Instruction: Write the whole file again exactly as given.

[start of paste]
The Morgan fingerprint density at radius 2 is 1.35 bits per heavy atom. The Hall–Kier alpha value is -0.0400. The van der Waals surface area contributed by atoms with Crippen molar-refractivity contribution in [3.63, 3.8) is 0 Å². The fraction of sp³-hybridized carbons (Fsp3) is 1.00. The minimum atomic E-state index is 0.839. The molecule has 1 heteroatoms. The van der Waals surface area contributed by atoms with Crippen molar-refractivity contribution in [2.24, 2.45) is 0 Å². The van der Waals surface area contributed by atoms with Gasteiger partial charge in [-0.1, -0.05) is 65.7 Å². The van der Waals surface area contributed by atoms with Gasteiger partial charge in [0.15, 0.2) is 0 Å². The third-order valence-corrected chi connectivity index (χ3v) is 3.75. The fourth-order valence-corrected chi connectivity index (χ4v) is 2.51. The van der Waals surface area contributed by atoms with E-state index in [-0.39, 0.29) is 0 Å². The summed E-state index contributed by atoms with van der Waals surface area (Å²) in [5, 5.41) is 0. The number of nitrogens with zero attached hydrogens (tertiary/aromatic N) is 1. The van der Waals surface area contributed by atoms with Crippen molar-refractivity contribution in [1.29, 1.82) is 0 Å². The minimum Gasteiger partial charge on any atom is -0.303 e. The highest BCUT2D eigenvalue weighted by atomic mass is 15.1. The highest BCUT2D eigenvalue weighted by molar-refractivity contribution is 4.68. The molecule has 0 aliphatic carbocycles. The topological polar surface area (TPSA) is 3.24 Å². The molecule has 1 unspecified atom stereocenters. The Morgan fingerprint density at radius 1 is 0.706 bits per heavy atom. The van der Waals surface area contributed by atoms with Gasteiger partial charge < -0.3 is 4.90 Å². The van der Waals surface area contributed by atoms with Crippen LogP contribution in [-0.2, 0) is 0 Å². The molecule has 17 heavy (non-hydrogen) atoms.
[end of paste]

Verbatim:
The Morgan fingerprint density at radius 2 is 1.35 bits per heavy atom. The Hall–Kier alpha value is -0.0400. The van der Waals surface area contributed by atoms with Crippen molar-refractivity contribution in [3.63, 3.8) is 0 Å². The fraction of sp³-hybridized carbons (Fsp3) is 1.00. The minimum atomic E-state index is 0.839. The molecule has 1 heteroatoms. The van der Waals surface area contributed by atoms with Crippen molar-refractivity contribution in [2.24, 2.45) is 0 Å². The van der Waals surface area contributed by atoms with Gasteiger partial charge in [-0.1, -0.05) is 65.7 Å². The van der Waals surface area contributed by atoms with Gasteiger partial charge in [0.15, 0.2) is 0 Å². The third-order valence-corrected chi connectivity index (χ3v) is 3.75. The fourth-order valence-corrected chi connectivity index (χ4v) is 2.51. The van der Waals surface area contributed by atoms with E-state index in [-0.39, 0.29) is 0 Å². The summed E-state index contributed by atoms with van der Waals surface area (Å²) in [5, 5.41) is 0. The number of nitrogens with zero attached hydrogens (tertiary/aromatic N) is 1. The van der Waals surface area contributed by atoms with Crippen molar-refractivity contribution in [1.29, 1.82) is 0 Å². The minimum Gasteiger partial charge on any atom is -0.303 e. The highest BCUT2D eigenvalue weighted by atomic mass is 15.1. The highest BCUT2D eigenvalue weighted by molar-refractivity contribution is 4.68. The molecule has 0 aliphatic carbocycles. The topological polar surface area (TPSA) is 3.24 Å². The molecule has 1 unspecified atom stereocenters. The Morgan fingerprint density at radius 1 is 0.706 bits per heavy atom. The van der Waals surface area contributed by atoms with Gasteiger partial charge < -0.3 is 4.90 Å². The van der Waals surface area contributed by atoms with Crippen LogP contribution in [-0.2, 0) is 0 Å². The molecule has 17 heavy (non-hydrogen) atoms.